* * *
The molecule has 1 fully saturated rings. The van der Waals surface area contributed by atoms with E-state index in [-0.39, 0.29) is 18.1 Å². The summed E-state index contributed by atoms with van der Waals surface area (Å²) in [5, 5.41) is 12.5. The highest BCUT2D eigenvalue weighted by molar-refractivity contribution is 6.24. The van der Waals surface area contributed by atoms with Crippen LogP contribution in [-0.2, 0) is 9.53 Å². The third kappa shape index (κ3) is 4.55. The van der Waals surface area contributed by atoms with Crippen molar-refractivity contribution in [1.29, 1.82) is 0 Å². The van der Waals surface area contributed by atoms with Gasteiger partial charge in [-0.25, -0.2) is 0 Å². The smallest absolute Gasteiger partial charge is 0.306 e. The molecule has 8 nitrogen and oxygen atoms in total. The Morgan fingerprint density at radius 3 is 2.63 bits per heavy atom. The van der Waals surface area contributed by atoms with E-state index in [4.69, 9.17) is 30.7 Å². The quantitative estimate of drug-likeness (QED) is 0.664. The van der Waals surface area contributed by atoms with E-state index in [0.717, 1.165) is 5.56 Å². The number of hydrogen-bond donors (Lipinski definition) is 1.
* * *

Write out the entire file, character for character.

The molecule has 1 fully saturated rings. The van der Waals surface area contributed by atoms with E-state index in [-0.39, 0.29) is 18.1 Å². The summed E-state index contributed by atoms with van der Waals surface area (Å²) in [5, 5.41) is 12.5. The highest BCUT2D eigenvalue weighted by molar-refractivity contribution is 6.24. The van der Waals surface area contributed by atoms with Crippen LogP contribution in [-0.2, 0) is 9.53 Å². The third kappa shape index (κ3) is 4.55. The van der Waals surface area contributed by atoms with Crippen molar-refractivity contribution in [1.29, 1.82) is 0 Å². The van der Waals surface area contributed by atoms with Gasteiger partial charge in [-0.25, -0.2) is 0 Å². The smallest absolute Gasteiger partial charge is 0.306 e. The molecule has 8 nitrogen and oxygen atoms in total. The Morgan fingerprint density at radius 3 is 2.63 bits per heavy atom. The van der Waals surface area contributed by atoms with E-state index in [4.69, 9.17) is 30.7 Å². The quantitative estimate of drug-likeness (QED) is 0.664. The van der Waals surface area contributed by atoms with E-state index in [0.717, 1.165) is 5.56 Å². The number of hydrogen-bond donors (Lipinski definition) is 1.